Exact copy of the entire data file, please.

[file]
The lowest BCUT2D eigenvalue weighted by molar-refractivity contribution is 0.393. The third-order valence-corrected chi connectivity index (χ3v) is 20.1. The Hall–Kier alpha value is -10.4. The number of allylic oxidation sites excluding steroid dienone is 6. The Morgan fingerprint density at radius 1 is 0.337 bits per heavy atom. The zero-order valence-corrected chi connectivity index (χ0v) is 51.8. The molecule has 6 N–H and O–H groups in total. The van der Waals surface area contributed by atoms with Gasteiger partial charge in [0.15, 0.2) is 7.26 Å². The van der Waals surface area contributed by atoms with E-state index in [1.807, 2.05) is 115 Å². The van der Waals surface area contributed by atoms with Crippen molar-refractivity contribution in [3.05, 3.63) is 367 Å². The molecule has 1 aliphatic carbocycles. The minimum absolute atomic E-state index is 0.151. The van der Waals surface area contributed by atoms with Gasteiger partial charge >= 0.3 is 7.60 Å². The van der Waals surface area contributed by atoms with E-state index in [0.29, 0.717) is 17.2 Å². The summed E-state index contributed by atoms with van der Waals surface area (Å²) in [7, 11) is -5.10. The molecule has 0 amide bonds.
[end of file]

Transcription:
The lowest BCUT2D eigenvalue weighted by molar-refractivity contribution is 0.393. The third-order valence-corrected chi connectivity index (χ3v) is 20.1. The Hall–Kier alpha value is -10.4. The number of allylic oxidation sites excluding steroid dienone is 6. The Morgan fingerprint density at radius 1 is 0.337 bits per heavy atom. The zero-order valence-corrected chi connectivity index (χ0v) is 51.8. The molecule has 6 N–H and O–H groups in total. The van der Waals surface area contributed by atoms with Gasteiger partial charge in [0.15, 0.2) is 7.26 Å². The van der Waals surface area contributed by atoms with E-state index in [1.807, 2.05) is 115 Å². The van der Waals surface area contributed by atoms with Crippen molar-refractivity contribution in [3.05, 3.63) is 367 Å². The molecule has 1 aliphatic carbocycles. The minimum absolute atomic E-state index is 0.151. The van der Waals surface area contributed by atoms with Gasteiger partial charge >= 0.3 is 7.60 Å². The van der Waals surface area contributed by atoms with E-state index in [0.29, 0.717) is 17.2 Å². The summed E-state index contributed by atoms with van der Waals surface area (Å²) in [7, 11) is -5.10. The molecule has 0 amide bonds.